My son (3) has played some video games. He seems to have this thing where if he gets something he will play for hours and I think I've corrupted him. And then he gets over that thrill and as much as he loves the toy it's not the constant playing.
I think it's like everything else.
But, then you pull that item out when it's needed (i.e. travel) and god bless the technology gods!

Tacy plays World of Warcraft.

But she also swims and bikes and jumps on the mini-trampoline and reads and draws and spells incessantly.

And I have to choose my battles and my worries. Gaming's not at the top of the list.

My kids are so gamers. We gave my 5 year old a gameboy for her birthday last year. This year for Christmas, we are thinking of getting the girls a Wii for Xmas. My three year old loves to sit and "play" with her dad.

I have two very avid ittle "gamers" - The 9 year old amazes me with it. Watching him play them, I have told him with that hand/eye coordination he is going to learn an instrument (piano, guitar, something!). And my 3 year old loves them too and is really good, mostly from watching his older brother. He's been dominating Mario since he was about 18 months too.

But that isn't ALL they do either. There are books, trampoline, bikes, ball, playground...

I have the extreme relatives too, the ones that don't even want their 18 month old in the same room if a TV is on because it 'dumbs them down'. I just roll my eyes and show them my kids' Honor Roll Certificate and brag about his accomplishments in the G&T program.

Cordy hasn't played any video games yet, but we thought about getting her a V-Smile system for Christmas. Like TV time, it would be regulated so she wouldn't be using it all day.

There's nothing wrong with video games as long as they're age appropriate (No Grand Theft Auto here) and not taking up an entire day.

I'm all for using technology however you can. Funny how parents never really change. Look at us talking about things and trying to do our best (even though we may screw up?)

Remember the kids who had crappy parents when we were growing up? My parents beat the hell out of me. I would have loved to have been sent to my room with some video games!!!

Technology isn't gonna make you neglectful or bad. If you're conscious of your kids and care about them, then you're gonna do the right thing and gonna make your mistakes along the way. Leash or no leash? It sure beats the hell out of a kidnapped or runover kid. Besides, you gotta walk a mile in another parent's shoes...

Bad parents are gonna be bad parents regardless. Video games and computers don't change that. (It's not that I'm excusing it). If it was the 70s now, it would just be a different "poison".

It's the parents who just use the stuff as a "babysitter" and never spend any time with the kid. But those aren't the parents writing on here.

Frankly a child's laptop sounds like a dream for the ghastly 35-40 hour airplane trip I am about to take with my Crabtot (Wyoming to Africa!) Pity she is only 3 and can't get super-into it yet. In my dreams that she could play Cinderella the Exploring Princess for a solid 24 hrs!!!

And I hate to say it but Crabtot sports bright orange crocs. Courtesy of her father. At least I didn't name her Utahna. A name showcased today over at Crabmommy@cookie mag. Please do enjoy a delightful new crop of baby names, courtesy of Mormon Utah...because of course you have nothing better to do, people.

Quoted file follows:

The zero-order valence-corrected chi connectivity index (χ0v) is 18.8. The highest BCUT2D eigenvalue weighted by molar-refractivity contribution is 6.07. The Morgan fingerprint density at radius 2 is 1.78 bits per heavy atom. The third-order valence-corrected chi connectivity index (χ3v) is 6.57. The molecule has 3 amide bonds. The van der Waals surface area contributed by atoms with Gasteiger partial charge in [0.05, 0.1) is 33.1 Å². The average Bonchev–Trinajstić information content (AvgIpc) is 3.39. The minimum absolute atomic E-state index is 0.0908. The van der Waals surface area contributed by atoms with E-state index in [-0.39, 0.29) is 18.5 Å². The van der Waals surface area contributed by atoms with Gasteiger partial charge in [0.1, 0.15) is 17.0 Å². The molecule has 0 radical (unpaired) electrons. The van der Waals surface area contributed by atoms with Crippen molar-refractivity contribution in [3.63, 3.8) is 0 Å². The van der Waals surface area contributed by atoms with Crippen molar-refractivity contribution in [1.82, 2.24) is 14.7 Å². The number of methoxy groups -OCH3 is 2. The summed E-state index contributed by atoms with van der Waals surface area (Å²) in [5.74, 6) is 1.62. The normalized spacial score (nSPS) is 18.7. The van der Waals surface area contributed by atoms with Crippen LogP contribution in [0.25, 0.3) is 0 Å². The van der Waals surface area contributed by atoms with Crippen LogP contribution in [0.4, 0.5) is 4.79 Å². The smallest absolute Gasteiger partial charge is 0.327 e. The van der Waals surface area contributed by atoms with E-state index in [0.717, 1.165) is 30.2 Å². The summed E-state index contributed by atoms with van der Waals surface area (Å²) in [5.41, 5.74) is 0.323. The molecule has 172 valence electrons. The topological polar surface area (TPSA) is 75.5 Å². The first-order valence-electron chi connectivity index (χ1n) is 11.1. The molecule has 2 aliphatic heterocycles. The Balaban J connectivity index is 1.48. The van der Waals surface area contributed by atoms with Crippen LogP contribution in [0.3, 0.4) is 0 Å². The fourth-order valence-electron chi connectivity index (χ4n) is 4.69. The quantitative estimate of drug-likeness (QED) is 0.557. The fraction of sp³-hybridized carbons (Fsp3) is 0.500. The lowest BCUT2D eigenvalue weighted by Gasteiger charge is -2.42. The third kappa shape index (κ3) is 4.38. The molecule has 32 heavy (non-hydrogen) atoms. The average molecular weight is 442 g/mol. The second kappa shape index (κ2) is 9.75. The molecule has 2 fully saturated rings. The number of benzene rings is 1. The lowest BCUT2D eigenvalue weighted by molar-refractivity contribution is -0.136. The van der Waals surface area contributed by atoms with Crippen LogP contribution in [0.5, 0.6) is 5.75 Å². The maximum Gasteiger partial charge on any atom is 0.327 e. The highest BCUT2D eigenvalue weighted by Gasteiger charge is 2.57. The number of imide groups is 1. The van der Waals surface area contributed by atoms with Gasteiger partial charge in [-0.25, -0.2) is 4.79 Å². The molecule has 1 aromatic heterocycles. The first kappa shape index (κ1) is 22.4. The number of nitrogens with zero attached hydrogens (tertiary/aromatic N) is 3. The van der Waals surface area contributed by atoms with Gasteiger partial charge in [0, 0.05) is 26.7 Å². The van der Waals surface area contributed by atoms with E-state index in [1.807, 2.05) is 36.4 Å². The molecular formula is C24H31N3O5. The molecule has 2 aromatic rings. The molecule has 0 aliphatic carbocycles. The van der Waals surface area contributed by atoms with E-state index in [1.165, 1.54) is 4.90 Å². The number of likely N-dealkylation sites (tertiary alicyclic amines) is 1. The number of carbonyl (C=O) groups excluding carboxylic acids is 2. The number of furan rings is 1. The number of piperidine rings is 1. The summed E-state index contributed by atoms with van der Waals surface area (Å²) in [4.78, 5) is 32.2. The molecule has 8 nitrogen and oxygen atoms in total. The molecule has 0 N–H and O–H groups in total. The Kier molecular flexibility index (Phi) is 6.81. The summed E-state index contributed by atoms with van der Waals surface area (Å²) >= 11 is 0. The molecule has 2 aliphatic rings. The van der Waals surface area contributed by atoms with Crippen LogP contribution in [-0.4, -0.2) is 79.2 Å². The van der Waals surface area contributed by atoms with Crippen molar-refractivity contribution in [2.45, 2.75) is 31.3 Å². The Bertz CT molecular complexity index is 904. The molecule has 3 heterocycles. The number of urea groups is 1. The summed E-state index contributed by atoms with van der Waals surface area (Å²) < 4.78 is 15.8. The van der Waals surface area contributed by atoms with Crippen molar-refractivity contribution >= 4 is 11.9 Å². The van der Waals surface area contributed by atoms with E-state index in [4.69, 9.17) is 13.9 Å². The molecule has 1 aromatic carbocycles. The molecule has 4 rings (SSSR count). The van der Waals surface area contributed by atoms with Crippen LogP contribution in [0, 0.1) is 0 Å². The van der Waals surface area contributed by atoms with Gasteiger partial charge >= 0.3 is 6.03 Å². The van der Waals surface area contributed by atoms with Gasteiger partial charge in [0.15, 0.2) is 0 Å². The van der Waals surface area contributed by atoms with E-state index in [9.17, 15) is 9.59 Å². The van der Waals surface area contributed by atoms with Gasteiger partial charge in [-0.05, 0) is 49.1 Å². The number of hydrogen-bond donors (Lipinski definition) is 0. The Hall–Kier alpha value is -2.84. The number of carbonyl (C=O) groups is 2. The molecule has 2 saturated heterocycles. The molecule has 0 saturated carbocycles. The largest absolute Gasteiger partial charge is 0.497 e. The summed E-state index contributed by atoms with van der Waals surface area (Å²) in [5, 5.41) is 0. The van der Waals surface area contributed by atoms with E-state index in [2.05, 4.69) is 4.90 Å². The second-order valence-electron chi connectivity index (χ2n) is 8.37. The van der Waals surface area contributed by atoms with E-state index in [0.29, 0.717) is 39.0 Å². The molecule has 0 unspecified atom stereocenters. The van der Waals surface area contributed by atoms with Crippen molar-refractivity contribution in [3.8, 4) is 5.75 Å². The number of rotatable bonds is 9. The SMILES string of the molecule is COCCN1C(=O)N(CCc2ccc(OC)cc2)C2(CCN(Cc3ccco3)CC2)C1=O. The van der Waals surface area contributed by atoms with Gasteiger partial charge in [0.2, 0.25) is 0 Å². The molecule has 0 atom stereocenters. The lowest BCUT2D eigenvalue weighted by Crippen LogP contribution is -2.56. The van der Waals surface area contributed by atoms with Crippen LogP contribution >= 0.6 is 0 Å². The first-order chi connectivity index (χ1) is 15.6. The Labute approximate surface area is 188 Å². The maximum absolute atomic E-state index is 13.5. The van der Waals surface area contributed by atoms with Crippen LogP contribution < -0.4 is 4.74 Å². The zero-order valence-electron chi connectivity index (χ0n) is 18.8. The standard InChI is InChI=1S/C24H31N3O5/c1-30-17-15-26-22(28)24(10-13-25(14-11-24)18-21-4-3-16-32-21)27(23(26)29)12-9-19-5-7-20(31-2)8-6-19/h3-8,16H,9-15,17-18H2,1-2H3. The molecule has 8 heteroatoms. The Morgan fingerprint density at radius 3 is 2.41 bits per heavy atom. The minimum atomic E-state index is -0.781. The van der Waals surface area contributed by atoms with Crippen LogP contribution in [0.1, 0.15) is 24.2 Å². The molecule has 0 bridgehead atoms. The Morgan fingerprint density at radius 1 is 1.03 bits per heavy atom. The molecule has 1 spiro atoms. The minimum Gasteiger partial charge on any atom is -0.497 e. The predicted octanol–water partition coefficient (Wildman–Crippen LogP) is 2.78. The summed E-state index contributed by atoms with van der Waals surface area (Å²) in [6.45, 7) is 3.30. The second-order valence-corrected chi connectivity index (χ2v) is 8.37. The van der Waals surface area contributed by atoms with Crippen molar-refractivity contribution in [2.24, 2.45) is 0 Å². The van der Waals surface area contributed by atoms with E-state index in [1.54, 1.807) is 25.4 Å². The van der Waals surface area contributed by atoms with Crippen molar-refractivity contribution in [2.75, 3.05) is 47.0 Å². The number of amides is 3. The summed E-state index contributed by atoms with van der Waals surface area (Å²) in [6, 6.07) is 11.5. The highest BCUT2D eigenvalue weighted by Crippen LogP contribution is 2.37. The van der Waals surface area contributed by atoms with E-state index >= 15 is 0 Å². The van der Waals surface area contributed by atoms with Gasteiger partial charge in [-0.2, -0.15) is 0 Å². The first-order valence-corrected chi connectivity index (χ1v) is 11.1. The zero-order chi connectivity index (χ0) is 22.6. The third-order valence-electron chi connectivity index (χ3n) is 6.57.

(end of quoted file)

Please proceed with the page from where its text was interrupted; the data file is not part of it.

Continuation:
Must run. Aquanetta needs go potty!

Mine likes computer games. I've found a few educational sites I let him play on. I want to get him one of the fisher price bike-game things... But his attention span for those things is significantly shorter than for playing with cars and trains.

Oh, and he ADORES his leash.

My niece has that Leapster thing and she adores it. But mostly it's for the car. She's 3 and she really doesn't play with it at home. Video games have their place. If it gives you peace and quiet for a short amount of time, I'd say go for it. Truth is, learning to play games, whether it's on PS2 or leapster (or the nine million others out there), helps them learn to navigate a compter easier later.

My child will only play with sticks and dirt and toys that he will build from all the recycled materials in our home.

Or maybe not.

We allow computer and television in moderation. I love hand-held games for some car rides and long waits, but otherwise, it's very limited.

With my kids, I do notice a difference in their behavior toward other humans when they've spent too much time in front of a screen. And technology with all it's wonders will always get put on the high shelf if its use in any way precipitates my kids' becoming monsters to each other. Or to me. Or to anyone.

I know kids will argue over a stick. But, there is something in particular about those screens and altering brainwaves, from what I gather, that can be especially difficult to break away from and then transition into different brain activity that makes being nice to one's neighbor an easy task.

I'm no luddite by a long shot. And I know that screen are used for homework and for artistic creation. But I have also seen how screen time can be problematic even for big kids (aka adults) and a really big problem for certain individuals; when anything gets in the way of relationships - screens or books or cardboard boxes - then I do an immediate halt and an in-depth second look-see before adding it back to our entertianment "diet".